WSL staff are currently recording data on the Swiss forest for the fifth National Forest Inventory (NFI). On the NFI sample plots, they measure the trees, describe the tree stand and assess the site conditions. They carry all the instruments and tools they need in a rucksack to the plots, which are sometimes difficult to get to. The material includes several GPS instruments, a tool for measuring tree height, and a so-called Finnish calliper. This is used to measure a tree’s diameter at a height of seven metres. Using this diameter, together with the diameter at a height of 1.3 m and the tree height, the volume of the tree can be calculated.
Floods in torrents frequently transport large quantities of stones and sand down with them. In the Alptal (Canton Schwyz), WSL has been measuring how much material the Erlenbach transports. When a flood event occurs, metal baskets move automatically into the stream and collect the solid material. Along with the data from the acoustic sensors, the researchers can then determine the bedload transport for different particle sizes.
A debris flow is a fast-flowing and destructive mixture of water, fine sediments and pieces of rock. Researchers release model debris flows onto an eight-meter long slide in the mountain hydrology lab at WSL. This enables them to test the flow, impact and deposition behavior of different debris-flow mixtures.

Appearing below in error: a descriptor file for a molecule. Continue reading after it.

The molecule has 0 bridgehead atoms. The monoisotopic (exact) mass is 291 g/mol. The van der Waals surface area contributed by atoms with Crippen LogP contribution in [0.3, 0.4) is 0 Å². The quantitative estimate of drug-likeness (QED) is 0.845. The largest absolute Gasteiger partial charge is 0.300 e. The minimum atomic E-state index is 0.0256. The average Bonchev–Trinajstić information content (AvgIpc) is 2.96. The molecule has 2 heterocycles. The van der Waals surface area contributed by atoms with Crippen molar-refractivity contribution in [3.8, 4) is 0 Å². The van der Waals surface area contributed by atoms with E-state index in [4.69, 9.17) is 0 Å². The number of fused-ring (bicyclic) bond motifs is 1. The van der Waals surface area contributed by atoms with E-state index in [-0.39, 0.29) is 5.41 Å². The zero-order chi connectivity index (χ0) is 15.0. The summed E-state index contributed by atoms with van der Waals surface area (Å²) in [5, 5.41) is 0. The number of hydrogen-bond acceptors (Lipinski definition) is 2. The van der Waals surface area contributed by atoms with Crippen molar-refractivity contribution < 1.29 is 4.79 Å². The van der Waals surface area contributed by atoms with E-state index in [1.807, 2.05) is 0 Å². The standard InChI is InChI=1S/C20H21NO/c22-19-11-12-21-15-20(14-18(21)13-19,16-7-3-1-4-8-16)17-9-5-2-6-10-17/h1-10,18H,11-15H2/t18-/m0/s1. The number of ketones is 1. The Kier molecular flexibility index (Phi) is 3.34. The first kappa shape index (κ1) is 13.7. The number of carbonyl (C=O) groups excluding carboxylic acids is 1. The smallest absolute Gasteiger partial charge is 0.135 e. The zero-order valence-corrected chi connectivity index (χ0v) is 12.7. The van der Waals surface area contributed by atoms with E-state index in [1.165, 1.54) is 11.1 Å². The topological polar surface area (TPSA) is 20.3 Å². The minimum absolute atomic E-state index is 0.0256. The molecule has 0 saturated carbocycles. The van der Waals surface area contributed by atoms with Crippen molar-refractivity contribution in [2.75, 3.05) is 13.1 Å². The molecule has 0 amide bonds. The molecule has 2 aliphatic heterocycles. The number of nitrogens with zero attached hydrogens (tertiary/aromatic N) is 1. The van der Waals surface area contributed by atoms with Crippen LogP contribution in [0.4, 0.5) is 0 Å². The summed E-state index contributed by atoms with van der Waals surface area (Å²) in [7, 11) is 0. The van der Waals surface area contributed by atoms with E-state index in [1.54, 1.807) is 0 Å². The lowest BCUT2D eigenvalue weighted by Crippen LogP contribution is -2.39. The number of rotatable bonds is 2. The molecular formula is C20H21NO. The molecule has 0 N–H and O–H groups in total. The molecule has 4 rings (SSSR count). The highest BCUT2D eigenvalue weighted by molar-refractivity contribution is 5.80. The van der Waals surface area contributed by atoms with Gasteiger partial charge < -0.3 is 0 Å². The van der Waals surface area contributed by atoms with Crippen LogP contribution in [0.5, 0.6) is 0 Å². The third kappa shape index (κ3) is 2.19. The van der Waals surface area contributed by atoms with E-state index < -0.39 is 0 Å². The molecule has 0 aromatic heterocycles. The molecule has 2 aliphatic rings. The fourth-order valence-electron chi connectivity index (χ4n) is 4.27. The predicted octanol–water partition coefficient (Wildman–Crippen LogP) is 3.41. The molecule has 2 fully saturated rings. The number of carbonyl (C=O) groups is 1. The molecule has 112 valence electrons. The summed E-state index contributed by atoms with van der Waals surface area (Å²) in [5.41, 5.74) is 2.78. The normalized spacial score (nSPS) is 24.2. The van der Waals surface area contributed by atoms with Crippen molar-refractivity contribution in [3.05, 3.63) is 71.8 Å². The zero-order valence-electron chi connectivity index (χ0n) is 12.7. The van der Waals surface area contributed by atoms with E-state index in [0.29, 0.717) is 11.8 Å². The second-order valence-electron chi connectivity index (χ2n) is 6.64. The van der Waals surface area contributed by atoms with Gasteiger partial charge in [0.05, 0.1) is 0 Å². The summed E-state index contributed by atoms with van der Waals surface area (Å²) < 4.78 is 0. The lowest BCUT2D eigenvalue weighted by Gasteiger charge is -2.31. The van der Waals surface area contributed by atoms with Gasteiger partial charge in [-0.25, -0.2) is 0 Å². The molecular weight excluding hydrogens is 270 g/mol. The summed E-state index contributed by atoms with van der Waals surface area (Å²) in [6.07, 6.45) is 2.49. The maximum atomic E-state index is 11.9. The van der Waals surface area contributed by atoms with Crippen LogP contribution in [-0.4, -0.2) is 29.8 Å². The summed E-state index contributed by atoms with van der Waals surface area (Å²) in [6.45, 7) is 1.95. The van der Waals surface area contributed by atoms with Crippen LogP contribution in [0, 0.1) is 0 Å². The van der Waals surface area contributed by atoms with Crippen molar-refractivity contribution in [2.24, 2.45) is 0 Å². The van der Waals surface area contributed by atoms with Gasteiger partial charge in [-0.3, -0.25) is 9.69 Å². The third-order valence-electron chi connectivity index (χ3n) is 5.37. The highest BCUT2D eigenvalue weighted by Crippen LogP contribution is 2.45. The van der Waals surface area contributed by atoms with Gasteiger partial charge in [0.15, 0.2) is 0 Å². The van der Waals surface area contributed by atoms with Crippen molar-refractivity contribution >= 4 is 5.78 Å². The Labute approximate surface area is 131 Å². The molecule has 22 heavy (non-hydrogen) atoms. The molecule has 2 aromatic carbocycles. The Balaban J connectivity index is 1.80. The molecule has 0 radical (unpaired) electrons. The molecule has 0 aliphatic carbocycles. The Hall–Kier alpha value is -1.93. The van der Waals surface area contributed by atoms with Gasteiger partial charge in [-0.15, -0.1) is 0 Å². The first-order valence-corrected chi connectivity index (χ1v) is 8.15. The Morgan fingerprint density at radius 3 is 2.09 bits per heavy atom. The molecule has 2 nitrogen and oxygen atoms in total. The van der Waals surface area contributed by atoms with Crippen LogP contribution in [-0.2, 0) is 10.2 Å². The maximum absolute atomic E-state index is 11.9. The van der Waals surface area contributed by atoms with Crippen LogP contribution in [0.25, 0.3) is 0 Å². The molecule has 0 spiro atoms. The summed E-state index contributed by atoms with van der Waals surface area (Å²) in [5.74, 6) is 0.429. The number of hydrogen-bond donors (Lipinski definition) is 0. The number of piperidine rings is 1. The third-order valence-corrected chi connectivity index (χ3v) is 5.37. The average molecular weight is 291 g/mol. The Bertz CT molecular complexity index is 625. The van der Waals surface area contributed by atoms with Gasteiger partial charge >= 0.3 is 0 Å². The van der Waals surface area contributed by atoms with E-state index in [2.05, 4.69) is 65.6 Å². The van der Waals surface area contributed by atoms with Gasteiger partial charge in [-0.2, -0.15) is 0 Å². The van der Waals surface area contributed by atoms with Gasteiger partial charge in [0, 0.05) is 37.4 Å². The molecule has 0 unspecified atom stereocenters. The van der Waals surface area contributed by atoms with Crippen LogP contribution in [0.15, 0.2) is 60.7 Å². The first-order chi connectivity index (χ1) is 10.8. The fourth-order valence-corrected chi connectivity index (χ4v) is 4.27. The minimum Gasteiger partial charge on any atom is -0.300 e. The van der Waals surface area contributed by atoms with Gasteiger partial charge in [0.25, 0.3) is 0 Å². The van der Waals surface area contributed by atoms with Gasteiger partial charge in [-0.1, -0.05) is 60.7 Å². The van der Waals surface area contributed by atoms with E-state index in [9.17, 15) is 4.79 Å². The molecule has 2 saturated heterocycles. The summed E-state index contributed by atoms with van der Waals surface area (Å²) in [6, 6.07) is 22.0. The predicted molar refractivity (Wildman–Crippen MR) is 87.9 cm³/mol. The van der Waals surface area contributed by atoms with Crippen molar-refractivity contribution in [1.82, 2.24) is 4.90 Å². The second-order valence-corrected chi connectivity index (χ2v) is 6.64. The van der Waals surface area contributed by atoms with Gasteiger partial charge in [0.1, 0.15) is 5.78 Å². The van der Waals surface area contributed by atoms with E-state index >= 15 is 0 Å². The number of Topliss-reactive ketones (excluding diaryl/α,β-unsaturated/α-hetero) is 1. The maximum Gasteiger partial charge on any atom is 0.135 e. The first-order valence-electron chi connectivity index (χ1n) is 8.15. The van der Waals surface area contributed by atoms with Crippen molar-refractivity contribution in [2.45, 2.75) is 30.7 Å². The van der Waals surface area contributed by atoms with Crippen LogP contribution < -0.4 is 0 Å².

The SnowMicroPen (Snow Micropenetrometer) was developed at SLF to measure snow-cover hardness without having to shovel snow. Such measurements allow conclusions to be drawn about the snow density and structure, and thus about the snow stratigraphy, which is an important factor in avalanche formation.
WSL harvests and kilns forest seed material, and operates the national seed agency, which offers seed material to forestry enterprises and tree nurseries. In a refrigerated storage room, WSL stores up to 60-year-old Norway spruce seeds from a variety of origins, as well as seed material from a further 50 tree species and shrubs.
Please find further videos on You tube.